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Mass Spectrometry of 3-Pyridylcarbinol Esters


Acetylenic Fatty Acids



As with other documents in this section, this is a subjective account of mass spectrometry with electron-impact ionization of acetylenic fatty acids in the form of the 3-pyridylcarbinol ('picolinyl') esters, detailing only those encountered during our research activities here and for which we have spectra available for illustration purposes. However, I trust that we have a wider range of spectra than are likely to be encountered elsewhere. Many have never been published formally, but I cite references to prior publications when these are known to us. Spectra of methyl esters and of DMOX derivatives with pyrrolidides are described in separate web pages. Spectra of highly unsaturated acetylenic fatty acids are rarely easy to interpret, and a common failing is to attempt to see more in a spectrum than may be justified. It is often useful to simply treat a mass spectrum as a 'fingerprint' for comparison purposes when standards are available. Another potential problem is that such fatty acids can isomerize and oxidize readily on derivatization or if handled carelessly. As with our other web pages, this is not intended as a mechanistic guide, and fragmentations are depicted simplistically. The chemistry and occurrence of natural acetylenic fatty acids is discussed in the Lipid Essentials section of this website.


Monoynoic Fatty Acids

Octadec-9-ynoic or stearolic acid is a minor component of certain seed oils, although it has long been known as a synthetic product. The mass spectrum of the 3-pyridylcarbinol ester of octadec-9-ynoate has features that serve to locate the triple bond. It should be compared with that of 3-pyridylcarbinol oleate, which it resembles superficially -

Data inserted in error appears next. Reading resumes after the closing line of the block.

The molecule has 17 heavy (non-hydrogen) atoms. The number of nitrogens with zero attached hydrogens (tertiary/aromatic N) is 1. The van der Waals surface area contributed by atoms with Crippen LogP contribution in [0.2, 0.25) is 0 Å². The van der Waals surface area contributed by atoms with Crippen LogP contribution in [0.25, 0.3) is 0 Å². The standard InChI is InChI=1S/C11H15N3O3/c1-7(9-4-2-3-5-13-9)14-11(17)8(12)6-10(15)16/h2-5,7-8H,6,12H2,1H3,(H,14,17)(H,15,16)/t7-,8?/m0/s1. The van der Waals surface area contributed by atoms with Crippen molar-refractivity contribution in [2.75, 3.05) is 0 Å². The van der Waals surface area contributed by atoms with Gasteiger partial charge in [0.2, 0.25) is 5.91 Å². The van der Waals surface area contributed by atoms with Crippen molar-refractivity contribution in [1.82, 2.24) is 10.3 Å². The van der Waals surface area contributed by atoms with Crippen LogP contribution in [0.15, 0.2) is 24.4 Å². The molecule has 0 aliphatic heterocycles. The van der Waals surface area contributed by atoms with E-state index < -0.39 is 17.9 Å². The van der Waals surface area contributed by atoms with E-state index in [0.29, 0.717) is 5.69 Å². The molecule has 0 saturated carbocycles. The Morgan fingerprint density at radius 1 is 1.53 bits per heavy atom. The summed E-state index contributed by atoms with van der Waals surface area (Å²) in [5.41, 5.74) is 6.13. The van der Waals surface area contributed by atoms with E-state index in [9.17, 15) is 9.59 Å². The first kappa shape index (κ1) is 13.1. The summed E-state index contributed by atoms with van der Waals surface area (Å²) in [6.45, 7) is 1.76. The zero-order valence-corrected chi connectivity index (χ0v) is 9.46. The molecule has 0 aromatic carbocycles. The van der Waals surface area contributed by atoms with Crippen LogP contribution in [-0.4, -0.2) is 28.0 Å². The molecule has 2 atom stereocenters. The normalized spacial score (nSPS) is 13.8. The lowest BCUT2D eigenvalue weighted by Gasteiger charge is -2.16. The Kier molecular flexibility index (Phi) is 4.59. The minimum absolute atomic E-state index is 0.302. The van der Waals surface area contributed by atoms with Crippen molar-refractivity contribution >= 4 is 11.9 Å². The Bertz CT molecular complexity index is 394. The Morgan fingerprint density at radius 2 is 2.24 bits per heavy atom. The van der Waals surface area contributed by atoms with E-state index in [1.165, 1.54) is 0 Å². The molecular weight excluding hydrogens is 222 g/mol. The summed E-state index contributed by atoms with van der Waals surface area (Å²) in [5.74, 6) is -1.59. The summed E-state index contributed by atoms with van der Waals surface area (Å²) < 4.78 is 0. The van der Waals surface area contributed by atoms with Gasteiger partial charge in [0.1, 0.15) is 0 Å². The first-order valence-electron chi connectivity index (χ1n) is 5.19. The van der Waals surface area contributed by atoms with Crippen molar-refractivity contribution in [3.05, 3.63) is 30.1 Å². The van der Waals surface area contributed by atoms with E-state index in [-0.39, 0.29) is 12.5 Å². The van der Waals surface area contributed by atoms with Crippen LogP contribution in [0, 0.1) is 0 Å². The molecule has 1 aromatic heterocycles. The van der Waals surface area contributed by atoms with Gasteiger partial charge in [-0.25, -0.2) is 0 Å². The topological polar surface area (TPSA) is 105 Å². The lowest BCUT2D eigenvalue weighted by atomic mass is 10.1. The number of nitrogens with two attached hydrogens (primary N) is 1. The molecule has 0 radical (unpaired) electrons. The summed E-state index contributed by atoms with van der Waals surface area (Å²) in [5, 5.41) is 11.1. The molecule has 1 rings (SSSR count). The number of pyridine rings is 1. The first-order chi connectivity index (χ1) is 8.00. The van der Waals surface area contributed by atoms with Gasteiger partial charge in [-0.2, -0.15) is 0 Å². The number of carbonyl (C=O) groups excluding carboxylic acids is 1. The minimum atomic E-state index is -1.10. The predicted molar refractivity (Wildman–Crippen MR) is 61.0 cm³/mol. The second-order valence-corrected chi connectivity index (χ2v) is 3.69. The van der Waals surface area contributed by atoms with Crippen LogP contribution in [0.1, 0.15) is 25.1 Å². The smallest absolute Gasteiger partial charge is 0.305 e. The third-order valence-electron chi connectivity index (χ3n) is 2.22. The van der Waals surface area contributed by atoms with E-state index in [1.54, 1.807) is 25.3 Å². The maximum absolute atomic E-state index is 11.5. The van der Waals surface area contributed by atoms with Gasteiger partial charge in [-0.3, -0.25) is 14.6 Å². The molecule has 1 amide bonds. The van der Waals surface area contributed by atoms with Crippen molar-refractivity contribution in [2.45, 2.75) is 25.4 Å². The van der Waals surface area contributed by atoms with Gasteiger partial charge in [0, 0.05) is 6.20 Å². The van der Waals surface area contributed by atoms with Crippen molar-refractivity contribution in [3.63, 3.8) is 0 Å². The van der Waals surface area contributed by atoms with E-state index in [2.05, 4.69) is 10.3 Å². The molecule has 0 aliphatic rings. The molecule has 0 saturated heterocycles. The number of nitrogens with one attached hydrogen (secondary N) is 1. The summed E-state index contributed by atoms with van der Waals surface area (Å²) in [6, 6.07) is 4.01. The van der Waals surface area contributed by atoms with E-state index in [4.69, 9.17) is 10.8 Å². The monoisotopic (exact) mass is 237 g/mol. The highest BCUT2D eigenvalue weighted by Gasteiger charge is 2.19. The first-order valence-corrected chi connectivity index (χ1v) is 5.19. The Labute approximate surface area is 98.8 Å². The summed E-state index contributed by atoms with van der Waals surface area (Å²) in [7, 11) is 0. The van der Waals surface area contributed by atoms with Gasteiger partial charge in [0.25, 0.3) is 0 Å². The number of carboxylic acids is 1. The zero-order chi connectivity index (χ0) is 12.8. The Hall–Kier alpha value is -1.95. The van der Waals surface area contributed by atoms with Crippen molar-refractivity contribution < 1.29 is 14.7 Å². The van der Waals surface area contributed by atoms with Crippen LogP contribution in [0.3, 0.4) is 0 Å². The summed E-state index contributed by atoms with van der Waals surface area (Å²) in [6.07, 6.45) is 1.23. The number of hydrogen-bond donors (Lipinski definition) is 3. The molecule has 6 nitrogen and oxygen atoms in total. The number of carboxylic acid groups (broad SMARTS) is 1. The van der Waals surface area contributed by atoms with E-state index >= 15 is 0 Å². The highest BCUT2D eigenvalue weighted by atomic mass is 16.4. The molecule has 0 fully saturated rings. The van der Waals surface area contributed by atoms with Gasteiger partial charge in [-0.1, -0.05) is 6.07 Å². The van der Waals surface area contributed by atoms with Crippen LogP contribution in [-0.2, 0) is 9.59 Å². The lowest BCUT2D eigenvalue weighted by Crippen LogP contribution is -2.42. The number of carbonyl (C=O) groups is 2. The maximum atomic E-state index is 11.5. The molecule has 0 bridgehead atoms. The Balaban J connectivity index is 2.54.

Mass spectrum of the 3-pyridylcarbinyl octadec-9-ynoate

The ions at m/z = 92, 108, 151 and 164 are characteristic of the 3-pyridylcarbinol moiety (see our web page on the analogous saturated derivatives). The molecular ion and others in the high mass range are of course 2 amu less than with oleate. The acetylenic bond is located by a gap of 24 amu between m/z = 234 and 258. If this is less than convincing, the gap of 38 amu for the triple bond with the proximal methylene between m/z = 220 and 258 is clear, and the two ions at m/z = 272 and 286 (resembling those in the mass spectrum of 3-pyridylcarbinol oleate) are useful signposts.


Diynoic Fatty Acids

We had access some years ago to a comprehensive series of bis-methylene-interrupted and conjugated diynoic fatty acids prepared by M.S.F. Lie Ken Jie and colleagues from Hong Kong, and details of the mass spectra of the 3-pyridylcarbinol ester derivatives (only) were published (Christie et al., 1988). For most scientists, these are likely to be of limited academic interest, so a few representative examples only are shown below. Spectra of polyacetylenic fatty acids are rarely easy to interpret, as triple bonds rearrange in complex ways under electron bombardment.

Mass spectrum of 3-pyridylcarbinyl 5,9-octadecadiynoate -

Mass spectrum of 3-pyridylcarbinyl 5,9-octadecadiynoate